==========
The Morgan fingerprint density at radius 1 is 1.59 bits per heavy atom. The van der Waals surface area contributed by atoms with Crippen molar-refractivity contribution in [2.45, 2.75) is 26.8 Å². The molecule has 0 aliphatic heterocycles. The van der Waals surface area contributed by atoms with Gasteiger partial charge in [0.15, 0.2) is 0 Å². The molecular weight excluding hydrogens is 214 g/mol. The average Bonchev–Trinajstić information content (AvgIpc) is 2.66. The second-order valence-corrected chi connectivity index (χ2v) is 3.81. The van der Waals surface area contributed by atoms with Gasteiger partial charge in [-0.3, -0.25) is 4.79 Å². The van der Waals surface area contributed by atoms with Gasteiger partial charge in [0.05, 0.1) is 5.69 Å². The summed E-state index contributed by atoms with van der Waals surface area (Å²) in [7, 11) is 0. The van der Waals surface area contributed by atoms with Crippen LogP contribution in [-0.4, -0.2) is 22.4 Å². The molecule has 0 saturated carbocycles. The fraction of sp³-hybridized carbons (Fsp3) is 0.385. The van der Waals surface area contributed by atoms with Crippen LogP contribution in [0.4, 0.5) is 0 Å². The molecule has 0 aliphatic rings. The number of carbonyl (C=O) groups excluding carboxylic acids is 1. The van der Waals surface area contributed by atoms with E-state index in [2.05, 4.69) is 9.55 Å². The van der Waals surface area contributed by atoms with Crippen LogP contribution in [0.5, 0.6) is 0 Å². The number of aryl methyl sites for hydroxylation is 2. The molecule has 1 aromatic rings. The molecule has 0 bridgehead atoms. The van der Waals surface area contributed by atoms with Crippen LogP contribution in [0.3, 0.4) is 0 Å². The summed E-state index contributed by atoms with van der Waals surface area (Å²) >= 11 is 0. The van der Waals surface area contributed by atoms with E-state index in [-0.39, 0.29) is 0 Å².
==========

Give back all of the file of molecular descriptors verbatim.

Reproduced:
The Morgan fingerprint density at radius 1 is 1.59 bits per heavy atom. The van der Waals surface area contributed by atoms with Crippen molar-refractivity contribution in [2.45, 2.75) is 26.8 Å². The molecule has 0 aliphatic heterocycles. The van der Waals surface area contributed by atoms with Gasteiger partial charge in [0.15, 0.2) is 0 Å². The molecular weight excluding hydrogens is 214 g/mol. The average Bonchev–Trinajstić information content (AvgIpc) is 2.66. The second-order valence-corrected chi connectivity index (χ2v) is 3.81. The van der Waals surface area contributed by atoms with Gasteiger partial charge in [-0.3, -0.25) is 4.79 Å². The van der Waals surface area contributed by atoms with Gasteiger partial charge in [0.05, 0.1) is 5.69 Å². The summed E-state index contributed by atoms with van der Waals surface area (Å²) in [7, 11) is 0. The van der Waals surface area contributed by atoms with Crippen LogP contribution in [-0.4, -0.2) is 22.4 Å². The molecule has 0 saturated carbocycles. The fraction of sp³-hybridized carbons (Fsp3) is 0.385. The van der Waals surface area contributed by atoms with Crippen LogP contribution in [0.4, 0.5) is 0 Å². The molecule has 0 aliphatic rings. The number of carbonyl (C=O) groups excluding carboxylic acids is 1. The van der Waals surface area contributed by atoms with E-state index in [2.05, 4.69) is 9.55 Å². The van der Waals surface area contributed by atoms with Crippen LogP contribution in [0.5, 0.6) is 0 Å². The number of aryl methyl sites for hydroxylation is 2. The molecule has 1 aromatic rings. The molecule has 0 bridgehead atoms. The van der Waals surface area contributed by atoms with Crippen LogP contribution in [0.3, 0.4) is 0 Å². The summed E-state index contributed by atoms with van der Waals surface area (Å²) >= 11 is 0. The van der Waals surface area contributed by atoms with E-state index in [-0.39, 0.29) is 0 Å².